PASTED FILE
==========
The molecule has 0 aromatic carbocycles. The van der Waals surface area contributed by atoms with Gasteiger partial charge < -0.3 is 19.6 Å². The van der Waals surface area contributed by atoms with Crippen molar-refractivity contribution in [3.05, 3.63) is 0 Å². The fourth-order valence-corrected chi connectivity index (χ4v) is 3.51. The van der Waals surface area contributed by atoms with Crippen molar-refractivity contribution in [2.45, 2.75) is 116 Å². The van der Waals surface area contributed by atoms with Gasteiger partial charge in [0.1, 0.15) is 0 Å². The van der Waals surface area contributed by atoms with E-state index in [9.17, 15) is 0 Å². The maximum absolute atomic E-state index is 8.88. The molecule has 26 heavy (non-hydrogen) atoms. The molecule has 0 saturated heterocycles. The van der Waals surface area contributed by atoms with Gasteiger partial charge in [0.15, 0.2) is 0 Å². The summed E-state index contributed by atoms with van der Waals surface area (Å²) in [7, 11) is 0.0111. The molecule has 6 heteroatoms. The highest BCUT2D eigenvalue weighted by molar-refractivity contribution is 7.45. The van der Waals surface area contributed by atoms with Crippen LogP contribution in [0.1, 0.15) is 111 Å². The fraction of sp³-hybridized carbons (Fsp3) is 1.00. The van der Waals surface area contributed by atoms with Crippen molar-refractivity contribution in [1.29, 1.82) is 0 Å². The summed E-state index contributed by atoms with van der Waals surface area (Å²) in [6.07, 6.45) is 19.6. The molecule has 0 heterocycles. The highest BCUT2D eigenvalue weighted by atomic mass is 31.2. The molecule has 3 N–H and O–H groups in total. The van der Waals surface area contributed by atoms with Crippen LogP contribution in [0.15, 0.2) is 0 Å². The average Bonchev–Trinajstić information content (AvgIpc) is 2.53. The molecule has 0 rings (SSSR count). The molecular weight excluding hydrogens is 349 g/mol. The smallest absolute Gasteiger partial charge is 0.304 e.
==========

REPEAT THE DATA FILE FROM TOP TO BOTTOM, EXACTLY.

The molecule has 0 aromatic carbocycles. The van der Waals surface area contributed by atoms with Gasteiger partial charge < -0.3 is 19.6 Å². The van der Waals surface area contributed by atoms with Crippen molar-refractivity contribution in [3.05, 3.63) is 0 Å². The fourth-order valence-corrected chi connectivity index (χ4v) is 3.51. The van der Waals surface area contributed by atoms with Crippen molar-refractivity contribution in [2.45, 2.75) is 116 Å². The van der Waals surface area contributed by atoms with Gasteiger partial charge in [0.1, 0.15) is 0 Å². The van der Waals surface area contributed by atoms with E-state index in [9.17, 15) is 0 Å². The maximum absolute atomic E-state index is 8.88. The molecule has 26 heavy (non-hydrogen) atoms. The molecule has 0 saturated heterocycles. The van der Waals surface area contributed by atoms with Gasteiger partial charge in [0.15, 0.2) is 0 Å². The summed E-state index contributed by atoms with van der Waals surface area (Å²) in [7, 11) is 0.0111. The molecule has 6 heteroatoms. The highest BCUT2D eigenvalue weighted by molar-refractivity contribution is 7.45. The van der Waals surface area contributed by atoms with Crippen LogP contribution in [0.1, 0.15) is 111 Å². The fraction of sp³-hybridized carbons (Fsp3) is 1.00. The van der Waals surface area contributed by atoms with Crippen molar-refractivity contribution in [1.29, 1.82) is 0 Å². The summed E-state index contributed by atoms with van der Waals surface area (Å²) in [6.07, 6.45) is 19.6. The molecule has 0 heterocycles. The highest BCUT2D eigenvalue weighted by atomic mass is 31.2. The molecule has 3 N–H and O–H groups in total. The van der Waals surface area contributed by atoms with Crippen LogP contribution in [0.15, 0.2) is 0 Å². The average Bonchev–Trinajstić information content (AvgIpc) is 2.53. The molecule has 0 rings (SSSR count). The molecular weight excluding hydrogens is 349 g/mol. The smallest absolute Gasteiger partial charge is 0.304 e.